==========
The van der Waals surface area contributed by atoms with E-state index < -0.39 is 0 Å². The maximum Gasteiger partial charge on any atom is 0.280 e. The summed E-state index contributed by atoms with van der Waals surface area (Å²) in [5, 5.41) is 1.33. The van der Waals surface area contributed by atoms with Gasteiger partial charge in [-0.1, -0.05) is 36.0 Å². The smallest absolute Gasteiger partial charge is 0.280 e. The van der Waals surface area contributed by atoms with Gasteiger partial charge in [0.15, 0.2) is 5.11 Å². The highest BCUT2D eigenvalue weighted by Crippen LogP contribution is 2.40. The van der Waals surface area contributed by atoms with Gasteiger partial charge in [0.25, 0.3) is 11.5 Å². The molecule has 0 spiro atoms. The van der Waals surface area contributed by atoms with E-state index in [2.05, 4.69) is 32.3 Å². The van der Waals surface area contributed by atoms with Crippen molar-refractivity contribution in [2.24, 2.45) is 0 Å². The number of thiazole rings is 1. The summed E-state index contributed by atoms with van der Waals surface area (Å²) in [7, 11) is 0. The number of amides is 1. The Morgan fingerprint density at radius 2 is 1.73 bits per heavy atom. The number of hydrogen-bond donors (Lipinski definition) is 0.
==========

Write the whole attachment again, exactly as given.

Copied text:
The van der Waals surface area contributed by atoms with E-state index < -0.39 is 0 Å². The maximum Gasteiger partial charge on any atom is 0.280 e. The summed E-state index contributed by atoms with van der Waals surface area (Å²) in [5, 5.41) is 1.33. The van der Waals surface area contributed by atoms with Gasteiger partial charge in [-0.1, -0.05) is 36.0 Å². The smallest absolute Gasteiger partial charge is 0.280 e. The van der Waals surface area contributed by atoms with Gasteiger partial charge in [0.15, 0.2) is 5.11 Å². The highest BCUT2D eigenvalue weighted by Crippen LogP contribution is 2.40. The van der Waals surface area contributed by atoms with Gasteiger partial charge in [0.25, 0.3) is 11.5 Å². The molecule has 0 spiro atoms. The van der Waals surface area contributed by atoms with E-state index in [2.05, 4.69) is 32.3 Å². The van der Waals surface area contributed by atoms with Crippen molar-refractivity contribution in [2.24, 2.45) is 0 Å². The number of thiazole rings is 1. The summed E-state index contributed by atoms with van der Waals surface area (Å²) in [7, 11) is 0. The number of amides is 1. The Morgan fingerprint density at radius 2 is 1.73 bits per heavy atom. The number of hydrogen-bond donors (Lipinski definition) is 0.